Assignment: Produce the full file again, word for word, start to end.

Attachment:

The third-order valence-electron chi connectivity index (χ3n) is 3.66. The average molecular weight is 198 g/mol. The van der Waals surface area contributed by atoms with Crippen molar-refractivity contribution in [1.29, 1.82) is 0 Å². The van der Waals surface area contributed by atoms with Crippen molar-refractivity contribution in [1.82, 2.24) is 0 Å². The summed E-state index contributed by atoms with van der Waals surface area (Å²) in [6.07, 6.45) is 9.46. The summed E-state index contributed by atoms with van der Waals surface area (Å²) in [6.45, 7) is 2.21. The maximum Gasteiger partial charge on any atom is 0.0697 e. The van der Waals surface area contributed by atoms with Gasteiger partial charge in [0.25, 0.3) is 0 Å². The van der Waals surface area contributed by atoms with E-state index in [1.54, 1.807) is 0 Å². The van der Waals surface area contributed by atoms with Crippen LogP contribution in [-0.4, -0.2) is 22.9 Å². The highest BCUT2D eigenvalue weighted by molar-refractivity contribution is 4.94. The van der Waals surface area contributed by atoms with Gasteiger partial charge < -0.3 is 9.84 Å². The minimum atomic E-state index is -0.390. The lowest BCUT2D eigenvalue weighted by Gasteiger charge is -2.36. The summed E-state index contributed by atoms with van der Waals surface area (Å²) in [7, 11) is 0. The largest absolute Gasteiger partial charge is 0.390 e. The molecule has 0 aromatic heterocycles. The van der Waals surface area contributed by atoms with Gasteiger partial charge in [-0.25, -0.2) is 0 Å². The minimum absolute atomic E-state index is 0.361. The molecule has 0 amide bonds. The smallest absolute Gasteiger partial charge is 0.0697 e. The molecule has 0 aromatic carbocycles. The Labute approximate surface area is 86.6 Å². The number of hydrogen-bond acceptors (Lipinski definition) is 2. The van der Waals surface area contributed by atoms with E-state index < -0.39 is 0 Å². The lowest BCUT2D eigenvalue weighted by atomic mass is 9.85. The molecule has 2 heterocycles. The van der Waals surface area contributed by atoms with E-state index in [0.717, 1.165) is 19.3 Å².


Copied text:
The third-order valence-electron chi connectivity index (χ3n) is 3.66. The average molecular weight is 198 g/mol. The van der Waals surface area contributed by atoms with Crippen molar-refractivity contribution in [1.29, 1.82) is 0 Å². The van der Waals surface area contributed by atoms with Crippen molar-refractivity contribution in [1.82, 2.24) is 0 Å². The summed E-state index contributed by atoms with van der Waals surface area (Å²) in [6.07, 6.45) is 9.46. The summed E-state index contributed by atoms with van der Waals surface area (Å²) in [6.45, 7) is 2.21. The maximum Gasteiger partial charge on any atom is 0.0697 e. The van der Waals surface area contributed by atoms with Gasteiger partial charge in [0.25, 0.3) is 0 Å². The van der Waals surface area contributed by atoms with E-state index in [1.54, 1.807) is 0 Å². The van der Waals surface area contributed by atoms with Crippen LogP contribution in [-0.4, -0.2) is 22.9 Å². The highest BCUT2D eigenvalue weighted by molar-refractivity contribution is 4.94. The van der Waals surface area contributed by atoms with Gasteiger partial charge < -0.3 is 9.84 Å². The minimum atomic E-state index is -0.390. The lowest BCUT2D eigenvalue weighted by Gasteiger charge is -2.36. The summed E-state index contributed by atoms with van der Waals surface area (Å²) in [7, 11) is 0. The largest absolute Gasteiger partial charge is 0.390 e. The molecule has 0 aromatic heterocycles. The van der Waals surface area contributed by atoms with Gasteiger partial charge in [-0.25, -0.2) is 0 Å². The minimum absolute atomic E-state index is 0.361. The molecule has 0 amide bonds. The smallest absolute Gasteiger partial charge is 0.0697 e. The molecule has 0 aromatic carbocycles. The Labute approximate surface area is 86.6 Å². The number of hydrogen-bond acceptors (Lipinski definition) is 2. The van der Waals surface area contributed by atoms with E-state index < -0.39 is 0 Å². The lowest BCUT2D eigenvalue weighted by atomic mass is 9.85. The molecule has 2 heterocycles. The van der Waals surface area contributed by atoms with E-state index in [0.717, 1.165) is 19.3 Å².